by EDWIN MORA
Monday, 20 February 2017
Sunni Saudi Arabia described the Shiite Islamic Republic of Iran as the “single main sponsor of terrorism in the world” after refusing its invitation for dialogue.
The comments on Sunday from Saudi Arabia’s Foreign Minister Adel al-Jubeir came less than a week after theWall Street Journal (WSJ) reported that U.S. President Donald Trump’s administration is considering forming an anti-Iran military coalition with several Arab allies, including Saudi Arabia, as well as Israel.
On Sunday, Saudi Arabia’s Foreign Minister Adel al-Jubeir labeled Iran a sponsor of terrorism at the Munich Security Conference, adding that the Shiite powerhouse is a destabilizing force in the Middle East, echoing a letter sent to the United Nations late last year by 11 Arab countries in the Middle East and North Africa.
“Iran remains the single main sponsor of terrorism in the world. It’s determined to upend the order in Middle East… [and] until and unless Iran changes its behavior it would be very difficult to deal with a country like this,” declared the Saudi foreign minister.
In the letter sent to the U.N. — authored by representatives of the United Arab Emirates (UAE) and signed by Saudi Arabia, Egypt, Jordan, Sudan, Morocco, Bahrain, Kuwait, Oman, Qatar, and Yemen — the Arab countries determined Iran to be a state sponsor of “terrorism” that is “funding and arming militias that destabilize our region.”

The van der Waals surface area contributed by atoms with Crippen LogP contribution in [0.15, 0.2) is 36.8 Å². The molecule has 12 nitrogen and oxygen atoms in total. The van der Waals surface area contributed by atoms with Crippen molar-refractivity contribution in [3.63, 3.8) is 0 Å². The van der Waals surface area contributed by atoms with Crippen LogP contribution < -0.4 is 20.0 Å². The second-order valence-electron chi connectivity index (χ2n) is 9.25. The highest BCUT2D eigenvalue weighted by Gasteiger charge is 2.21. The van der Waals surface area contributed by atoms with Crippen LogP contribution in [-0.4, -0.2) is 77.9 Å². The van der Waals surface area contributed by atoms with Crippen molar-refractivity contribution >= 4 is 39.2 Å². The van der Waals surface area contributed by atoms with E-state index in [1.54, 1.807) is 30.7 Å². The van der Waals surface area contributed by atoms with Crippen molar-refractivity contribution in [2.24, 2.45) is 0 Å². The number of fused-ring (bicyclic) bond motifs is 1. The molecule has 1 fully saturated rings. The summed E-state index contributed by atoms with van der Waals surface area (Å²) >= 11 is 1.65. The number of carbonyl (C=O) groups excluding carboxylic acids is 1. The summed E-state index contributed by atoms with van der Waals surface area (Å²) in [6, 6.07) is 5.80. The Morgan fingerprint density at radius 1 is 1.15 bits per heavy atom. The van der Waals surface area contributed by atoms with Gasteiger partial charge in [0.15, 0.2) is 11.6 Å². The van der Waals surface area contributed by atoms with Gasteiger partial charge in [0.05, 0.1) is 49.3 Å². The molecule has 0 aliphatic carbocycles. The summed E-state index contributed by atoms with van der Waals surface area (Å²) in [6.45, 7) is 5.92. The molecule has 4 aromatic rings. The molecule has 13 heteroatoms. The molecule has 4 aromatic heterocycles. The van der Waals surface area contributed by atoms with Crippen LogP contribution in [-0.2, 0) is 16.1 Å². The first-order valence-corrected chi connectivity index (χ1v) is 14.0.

The U.S. has officially designated the Islamic Republic as the world’s “leading state sponsor of terrorism.”
As it stands now, the anti-Iran coalition would bring together Saudi Arabia, the UAE, Egypt, Jordan, and their unlikely bedfellow Israel.
Other Arab countries may also join the alliance, which is expected to “share intelligence with Israel to help counter their mutual foe, Iran,” notes the Journal.
Avowed enemies Saudi Arabia and Israel have deemed Iran their number one enemy. The Saudis had long reserved that label for Israel.
“For the Arab countries involved, the alliance would have a NATO-style mutual-defense component under which an attack on one member would be treated as an attack on all, though details are still being worked out, the officials said,” reported WSJ, referring to the U.S.-backed anti-Iran coalition.
“The U.S. would offer military and intelligence support to the alliance, beyond the kind of limited backing it has been providing to a Saudi-led coalition fighting Iran-backed Houthi rebels in Yemen, the officials said. But neither the U.S. nor Israel would be part of the mutual-defense pact,” it adds.